'Spencer J. no doubt held that the decision as to title in the revenue court was a decision on an incidental matter inasmuch as the patta had been ordered and its provisions were settled. If in the present case the decision as to the occupancy right of the plaintiff can be deemed to be on an incidental matter, I entirely agree that it would not constitute 'res judicata' in subsequent civil proceedings. I am however of opinion that it is not a decision on a mere incidental matter but a decision on a matter falling within the exclusive jurisdiction of the revenue court.'
It was evidently argued before him that a suit would lie in a civil court to establish an occupancy right. Phillips J. did not deny this, but he thought that consequent on a declaration of a right of occupancy the plaintiff would be entitled to the further relief of grant of patta, and if he asked for the further relief he would have to be referred to a revenue court, and if he failed to ask for such relief the court would not grant a bare declaration. With great respect to the learned Judge, there, is a fallacy in this reasoning. The proviso to Section 42 of the Specific Relief Act would not apply when the further relief consequent on the declaration is a relief which cannot be sought in a civil court. The plaintiff in such a case cannot be said to be 'able to seek further relief'.
Moreover there is nothing to prevent a civil court declaring his right of occupancy and referring him to a revenue court for any further relief. We agree with Spencer J. that the dispute as to occupancy right and the question whether the lands are situated in an estate or not are not matters falling within the exclusive jurisdiction of the Revenue court, and we differ with respect from Phillips J. Once such matters are deemed to be Incidental matters, Phillips J. himself agrees thata decision on such a matter would not constitute 'res judicata' in subsequent civil proceedings.
11. In -- 'Muthu Vijiaraghunatha v. Venkatachalam Chettiar' : AIR1934Mad551 Jackson. J. construed Section 189(3) thus:
'Under Section 189(3) Madras Estates Land Act, the decision of a Revenue court on a matter within is exclusive jurisdiction shall be binding in any civil suit. That is to say that the Legislature has provided a cheap and speedy final settlement of such rent disputes as are within the exclusive jurisdiction of the Revenue Court, but of course never intended that larger questions of title and so forth should be summarily settled in this fashion. No doubt in settling a rent dispute a revenue court may have to consider a question of title. Its decision as regards the rent sued for will be final, but as regards the title, a matter which obviously is not within its exclusive jurisdiction, its decision will not be final.'
He followed the rulings in -- 'S. A. No. 786 of 19 19 (Mad) (E)' and -- 'AIR 1920 Mad 553(A)'. The decision in -- 'AIR 1928 Mad 1122(B)' was distinguished by him thus:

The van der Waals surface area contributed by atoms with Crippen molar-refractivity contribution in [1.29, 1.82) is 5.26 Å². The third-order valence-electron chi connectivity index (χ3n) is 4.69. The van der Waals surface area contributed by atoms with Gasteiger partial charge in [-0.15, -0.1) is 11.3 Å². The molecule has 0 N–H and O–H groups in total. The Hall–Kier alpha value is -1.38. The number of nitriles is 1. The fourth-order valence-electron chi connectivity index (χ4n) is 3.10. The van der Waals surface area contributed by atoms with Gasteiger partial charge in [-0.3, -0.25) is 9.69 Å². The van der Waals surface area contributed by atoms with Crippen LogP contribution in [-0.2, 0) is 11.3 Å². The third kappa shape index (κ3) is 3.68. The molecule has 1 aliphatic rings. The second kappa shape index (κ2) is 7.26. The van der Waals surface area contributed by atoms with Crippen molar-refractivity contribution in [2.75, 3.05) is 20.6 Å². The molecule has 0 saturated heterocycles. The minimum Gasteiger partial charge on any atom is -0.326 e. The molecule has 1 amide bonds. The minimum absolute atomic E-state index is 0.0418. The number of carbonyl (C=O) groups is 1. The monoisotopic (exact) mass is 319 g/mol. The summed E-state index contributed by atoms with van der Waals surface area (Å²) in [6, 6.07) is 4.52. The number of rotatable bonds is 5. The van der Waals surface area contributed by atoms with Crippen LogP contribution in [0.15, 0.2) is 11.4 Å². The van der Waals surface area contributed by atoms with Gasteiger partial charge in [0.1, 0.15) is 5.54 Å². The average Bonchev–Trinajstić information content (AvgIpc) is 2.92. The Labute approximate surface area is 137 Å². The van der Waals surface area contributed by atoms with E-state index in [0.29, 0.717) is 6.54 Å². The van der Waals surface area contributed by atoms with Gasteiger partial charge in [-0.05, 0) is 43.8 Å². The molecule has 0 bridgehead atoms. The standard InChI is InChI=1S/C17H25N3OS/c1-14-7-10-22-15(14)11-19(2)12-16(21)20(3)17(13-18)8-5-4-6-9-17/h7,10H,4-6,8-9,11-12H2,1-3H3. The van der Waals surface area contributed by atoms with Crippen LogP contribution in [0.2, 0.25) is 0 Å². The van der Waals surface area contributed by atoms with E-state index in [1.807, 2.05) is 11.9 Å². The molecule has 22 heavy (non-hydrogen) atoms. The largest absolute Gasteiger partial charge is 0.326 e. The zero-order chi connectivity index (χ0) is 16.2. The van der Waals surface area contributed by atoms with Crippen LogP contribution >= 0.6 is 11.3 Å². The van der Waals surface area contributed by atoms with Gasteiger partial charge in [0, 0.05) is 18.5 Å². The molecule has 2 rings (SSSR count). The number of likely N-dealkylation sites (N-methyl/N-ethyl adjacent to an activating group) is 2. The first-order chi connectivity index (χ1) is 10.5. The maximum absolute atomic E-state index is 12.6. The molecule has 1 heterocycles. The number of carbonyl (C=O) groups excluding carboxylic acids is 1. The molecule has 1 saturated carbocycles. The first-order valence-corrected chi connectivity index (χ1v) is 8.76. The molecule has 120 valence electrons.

' 'AIR 1928 Mad 1122 (B)' is no departure from the other Madras rulings, because there the 'ratio decidendi', is that because the decision as to occupancy right is on a matter falling within the exclusive jurisdiction of the revenue court therefore it is 'res judicata'.'
While we agree with Jackson J. in his construction of Section 189 (3) we cannot agree with him that -- 'AIR 1928 Mad 1122 (B)' is no departure from the other Madras rulings. In our opinion, the decision of a revenue court as to occupancy right is not on a matter falling within its exclusive jurisdiction and therefore it is not 'res judicata' in a subsequent civil proceeding. In -- 'AIR 1947 Mad 276 (C)' the conflict between -- 'AIR 1920 Mad 558 (A)' and -- 'AIR 1928 Mad 1122 (B)' was. noticed but the learned Judges thought that it was quite unnecessary to consider the conflict.
12. In our view, -- 'AIR 1928 Mad 1122 (B)' was wrongly decided and is opposed to a considerable body of judicial opinion in our court. With respect, we agree with the interpretation of Section 189 (3) of the Madras Estates Land Act adopted by successive Bench decisions already mentioned above, namely, that it is only in respect of disputes or matters exclusively within the Jurisdiction of a revenue court that its decision would be binding on the parties in a subsequent civil proceeding and not its decision on incidental disputes or matters which arise in the course of adjudicating on the disputes and matters falling exclusively within its jurisdiction. Applying this principle to the cases before us, there can be no doubt that the decision of the Revenue court on the question whether Bommaluru village is an estate or not in the prior commutation application cannot be binding in the subsequent civil suits.
13. The civil revision-petitions will be posted in due course before the Division Bench for disposal of the other questions arising therein.
14. (After the expression of the Opinion of the Full Bench, this petition having stood over for consideration the court delivered the following Judgment): (Delivered by Basheer Ahmed Sayecd J.:) (12-12-53). These civil revision-petitions are now before us after the decision of the Pull Bench in -- 'Bhava-narayana v. Venkatadu' : AIR1954Mad415 , on the reference made to it on the question of the construction and the applicability of Sub-section 3 ofSection 189 of the Madras Estates Land Act, for being disposed of on the other questions involved in these petitions.